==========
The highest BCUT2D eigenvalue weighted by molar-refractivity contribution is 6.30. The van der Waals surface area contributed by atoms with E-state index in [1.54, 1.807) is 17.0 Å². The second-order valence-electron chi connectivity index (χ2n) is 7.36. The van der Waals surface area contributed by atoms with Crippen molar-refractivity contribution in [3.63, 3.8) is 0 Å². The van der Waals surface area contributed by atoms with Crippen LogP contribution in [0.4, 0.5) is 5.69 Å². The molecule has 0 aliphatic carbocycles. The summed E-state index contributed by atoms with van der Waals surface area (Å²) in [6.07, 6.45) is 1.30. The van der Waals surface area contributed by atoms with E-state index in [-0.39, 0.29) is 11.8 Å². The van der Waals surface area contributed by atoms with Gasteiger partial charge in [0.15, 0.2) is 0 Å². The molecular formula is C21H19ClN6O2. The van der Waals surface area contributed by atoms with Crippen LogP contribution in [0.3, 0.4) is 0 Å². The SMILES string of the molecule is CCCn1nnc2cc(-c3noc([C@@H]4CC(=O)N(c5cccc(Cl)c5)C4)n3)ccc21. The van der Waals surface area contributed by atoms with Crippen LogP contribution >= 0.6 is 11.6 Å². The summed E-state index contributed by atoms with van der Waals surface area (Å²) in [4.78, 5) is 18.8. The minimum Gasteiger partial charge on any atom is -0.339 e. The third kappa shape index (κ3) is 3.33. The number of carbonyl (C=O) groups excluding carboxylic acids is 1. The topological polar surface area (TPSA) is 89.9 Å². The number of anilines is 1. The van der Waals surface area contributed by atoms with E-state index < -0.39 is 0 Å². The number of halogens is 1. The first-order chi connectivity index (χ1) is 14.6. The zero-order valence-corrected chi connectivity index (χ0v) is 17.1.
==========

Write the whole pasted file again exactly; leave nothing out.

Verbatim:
The highest BCUT2D eigenvalue weighted by molar-refractivity contribution is 6.30. The van der Waals surface area contributed by atoms with E-state index in [1.54, 1.807) is 17.0 Å². The second-order valence-electron chi connectivity index (χ2n) is 7.36. The van der Waals surface area contributed by atoms with Crippen molar-refractivity contribution in [3.63, 3.8) is 0 Å². The van der Waals surface area contributed by atoms with Crippen LogP contribution in [0.4, 0.5) is 5.69 Å². The molecule has 0 aliphatic carbocycles. The summed E-state index contributed by atoms with van der Waals surface area (Å²) in [6.07, 6.45) is 1.30. The van der Waals surface area contributed by atoms with E-state index in [-0.39, 0.29) is 11.8 Å². The van der Waals surface area contributed by atoms with Gasteiger partial charge in [0.15, 0.2) is 0 Å². The molecular formula is C21H19ClN6O2. The van der Waals surface area contributed by atoms with Crippen LogP contribution in [0.3, 0.4) is 0 Å². The SMILES string of the molecule is CCCn1nnc2cc(-c3noc([C@@H]4CC(=O)N(c5cccc(Cl)c5)C4)n3)ccc21. The van der Waals surface area contributed by atoms with Crippen LogP contribution >= 0.6 is 11.6 Å². The summed E-state index contributed by atoms with van der Waals surface area (Å²) in [4.78, 5) is 18.8. The minimum Gasteiger partial charge on any atom is -0.339 e. The third kappa shape index (κ3) is 3.33. The number of carbonyl (C=O) groups excluding carboxylic acids is 1. The topological polar surface area (TPSA) is 89.9 Å². The number of anilines is 1. The van der Waals surface area contributed by atoms with E-state index < -0.39 is 0 Å². The number of halogens is 1. The first-order chi connectivity index (χ1) is 14.6. The zero-order valence-corrected chi connectivity index (χ0v) is 17.1.